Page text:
Neandertals, gut microbes and mail-order ancestry tests

Geneticists weigh in during the annual meeting of the American Society of Human Genetics

PHILADELPHIA — Scientists fluent in the language of DNA — be it from intestinal bacteria, Neandertals or the consumer kits that promise to tell people about their ancestry — gathered in November in Philadelphia for the annual meeting of the American Society of Human Genetics. Following are highlights from talks given November 13:

Talk like a Neandertal
Neandertals may have had the genetic gift for gab, new research shows.

Analyses of the Neandertal genome reveals that the extinct human relatives had the same version of a gene linked to speech as humans do, says Svante PaÌaÌbo of the Max Planck Institute for Evolutionary Anthropology in Leipzig, Germany. Mutations that reduce activity of the gene, called FOXP2, also disable speech in humans.

Humans have a version of FOXP2 that differs by two amino acids from the chimpanzee version of the gene. Neandertals share the version of the gene found in humans, PaÌaÌbo reported at the human genetics meeting.

Many other genes may be required for speech but, in humans at least, no other genes have shown such a dramatic effect. The result could mean that Neandertals could speak, PaÌaÌbo says.

“From what little we know, there’s no reason they couldn’t talk,” he says.

Gut diversity
A study of twins reveals that each person has a unique mix of microbial species living in their intestines.

Scientists had previously thought that people may share a core set of microbial species in addition to other, unique bacteria. But a new study of 154 people showed that each person had unique mixtures of gut microbes, Jeffrey Gordon of Washington University in St. Louis reported.

Although the microbe species differed from person to person, microbes living in the intestines tend to do many of the same jobs, fulfilling tasks such as breaking down carbohydrates, Gordon says. That’s similar to other macro-ecosystems, he says. Grasslands look the same around the world, even though a grassland in North America contains different species of plants than one in Africa.

A person’s individual mix of microbial species changes slightly over time, but it may not matter which species are at work as long as the job gets done. The researchers have also shown that obese people have groups of microbes that contain more genes for digesting carbohydrates than do microbes from lean people.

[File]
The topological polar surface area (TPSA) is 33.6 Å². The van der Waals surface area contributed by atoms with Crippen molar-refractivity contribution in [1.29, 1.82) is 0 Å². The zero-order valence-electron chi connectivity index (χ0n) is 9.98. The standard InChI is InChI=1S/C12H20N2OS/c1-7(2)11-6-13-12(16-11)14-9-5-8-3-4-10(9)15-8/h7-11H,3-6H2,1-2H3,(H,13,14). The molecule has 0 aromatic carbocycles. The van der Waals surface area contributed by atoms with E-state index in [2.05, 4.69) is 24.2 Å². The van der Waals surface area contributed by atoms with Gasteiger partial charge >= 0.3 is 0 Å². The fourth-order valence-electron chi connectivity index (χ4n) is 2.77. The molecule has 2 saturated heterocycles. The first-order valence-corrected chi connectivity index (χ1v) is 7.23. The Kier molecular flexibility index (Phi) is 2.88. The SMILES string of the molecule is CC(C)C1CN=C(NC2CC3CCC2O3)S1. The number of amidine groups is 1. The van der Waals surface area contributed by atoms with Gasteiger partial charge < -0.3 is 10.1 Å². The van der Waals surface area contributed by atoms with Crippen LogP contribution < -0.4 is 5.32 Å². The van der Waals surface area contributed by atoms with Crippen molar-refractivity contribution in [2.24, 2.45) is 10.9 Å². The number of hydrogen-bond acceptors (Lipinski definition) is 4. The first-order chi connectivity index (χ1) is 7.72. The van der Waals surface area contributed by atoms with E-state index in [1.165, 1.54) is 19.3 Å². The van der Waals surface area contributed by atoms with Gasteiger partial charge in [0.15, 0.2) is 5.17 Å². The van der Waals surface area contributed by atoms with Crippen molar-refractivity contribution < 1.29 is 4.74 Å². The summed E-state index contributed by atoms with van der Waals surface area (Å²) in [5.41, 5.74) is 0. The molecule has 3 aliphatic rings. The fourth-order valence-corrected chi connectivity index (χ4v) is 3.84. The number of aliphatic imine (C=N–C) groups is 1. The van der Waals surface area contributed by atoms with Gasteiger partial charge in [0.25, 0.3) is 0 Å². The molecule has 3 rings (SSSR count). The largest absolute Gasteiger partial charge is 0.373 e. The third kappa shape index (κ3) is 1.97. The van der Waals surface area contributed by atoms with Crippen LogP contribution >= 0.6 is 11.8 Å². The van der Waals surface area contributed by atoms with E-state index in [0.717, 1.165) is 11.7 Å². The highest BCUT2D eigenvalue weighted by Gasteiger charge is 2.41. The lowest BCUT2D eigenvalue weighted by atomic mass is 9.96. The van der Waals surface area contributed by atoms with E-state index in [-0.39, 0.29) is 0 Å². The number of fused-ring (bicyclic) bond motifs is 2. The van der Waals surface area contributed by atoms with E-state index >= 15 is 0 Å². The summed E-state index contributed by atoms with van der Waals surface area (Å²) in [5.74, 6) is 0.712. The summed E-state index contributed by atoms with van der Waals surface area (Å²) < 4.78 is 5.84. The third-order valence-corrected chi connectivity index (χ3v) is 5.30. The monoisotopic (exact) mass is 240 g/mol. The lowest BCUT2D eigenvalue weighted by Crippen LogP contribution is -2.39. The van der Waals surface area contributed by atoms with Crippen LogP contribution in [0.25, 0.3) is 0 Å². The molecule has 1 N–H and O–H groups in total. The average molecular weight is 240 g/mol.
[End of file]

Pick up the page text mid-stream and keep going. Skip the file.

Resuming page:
Mail-order DNA ancestry
As many as 30 companies now offer to genetically determine an individual’s ancestry. The tests can be done at home and are easy to use. But the tests’ results are still imprecise and their meaning is often not clear, scientists say.

During its annual meeting, the American Society of Human Genetics released a statement (available at concerning direct-to-consumer tests of personal ancestry. A committee of scientists from the society plans to release a more comprehensive academic discussion of the topic in the spring.

For now the society recommends that companies and academic scientists do more to educate people about the limitations of what this type of ancestry testing can actually tell someone about their family. Historical, social, political and privacy issues associated with genetic testing should also be discussed, members of the committee said at a press conference November 13.

“We’ve got to be cautious not to let science trump the culture,” says Edward McCabe of the University of California, Los Angeles.

Psychological impacts of the testing should also be considered, the committee recommends. Results of ancestry tests may change a person’s view about their own identity, says Charmaine Royal of the Duke University Institute for Genome Sciences and Policy. “For some people, the genetics is truth. They get that information and it challenges everything they ever knew,” she says. Other people view genetic results as just another piece of family history.

Tina Hesman Saey is the senior staff writer and reports on molecular biology. She has a Ph.D. in molecular genetics from Washington University in St. Louis and a master’s degree in science journalism from Boston University.

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